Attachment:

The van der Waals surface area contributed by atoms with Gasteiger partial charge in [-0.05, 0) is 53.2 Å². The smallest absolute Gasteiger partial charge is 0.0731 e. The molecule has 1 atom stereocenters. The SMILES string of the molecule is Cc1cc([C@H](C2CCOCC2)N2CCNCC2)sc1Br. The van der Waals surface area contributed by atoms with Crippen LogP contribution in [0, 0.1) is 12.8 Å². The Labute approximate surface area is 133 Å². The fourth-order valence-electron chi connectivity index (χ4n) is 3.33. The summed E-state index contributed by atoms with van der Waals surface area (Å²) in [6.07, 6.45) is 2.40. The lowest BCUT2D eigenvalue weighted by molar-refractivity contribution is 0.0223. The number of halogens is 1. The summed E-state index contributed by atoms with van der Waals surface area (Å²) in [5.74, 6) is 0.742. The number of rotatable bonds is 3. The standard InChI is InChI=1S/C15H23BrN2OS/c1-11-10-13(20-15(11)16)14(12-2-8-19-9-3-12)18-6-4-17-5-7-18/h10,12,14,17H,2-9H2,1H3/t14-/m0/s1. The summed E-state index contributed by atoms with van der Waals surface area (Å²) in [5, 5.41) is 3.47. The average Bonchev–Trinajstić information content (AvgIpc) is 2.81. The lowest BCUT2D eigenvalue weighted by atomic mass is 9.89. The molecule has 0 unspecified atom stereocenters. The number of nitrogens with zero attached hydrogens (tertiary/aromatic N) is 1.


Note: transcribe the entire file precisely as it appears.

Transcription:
The van der Waals surface area contributed by atoms with Gasteiger partial charge in [-0.05, 0) is 53.2 Å². The smallest absolute Gasteiger partial charge is 0.0731 e. The molecule has 1 atom stereocenters. The SMILES string of the molecule is Cc1cc([C@H](C2CCOCC2)N2CCNCC2)sc1Br. The van der Waals surface area contributed by atoms with Crippen LogP contribution in [0, 0.1) is 12.8 Å². The Labute approximate surface area is 133 Å². The fourth-order valence-electron chi connectivity index (χ4n) is 3.33. The summed E-state index contributed by atoms with van der Waals surface area (Å²) in [6.07, 6.45) is 2.40. The lowest BCUT2D eigenvalue weighted by molar-refractivity contribution is 0.0223. The number of halogens is 1. The summed E-state index contributed by atoms with van der Waals surface area (Å²) in [5.74, 6) is 0.742. The number of rotatable bonds is 3. The standard InChI is InChI=1S/C15H23BrN2OS/c1-11-10-13(20-15(11)16)14(12-2-8-19-9-3-12)18-6-4-17-5-7-18/h10,12,14,17H,2-9H2,1H3/t14-/m0/s1. The summed E-state index contributed by atoms with van der Waals surface area (Å²) in [5, 5.41) is 3.47. The average Bonchev–Trinajstić information content (AvgIpc) is 2.81. The lowest BCUT2D eigenvalue weighted by atomic mass is 9.89. The molecule has 0 unspecified atom stereocenters. The number of nitrogens with zero attached hydrogens (tertiary/aromatic N) is 1.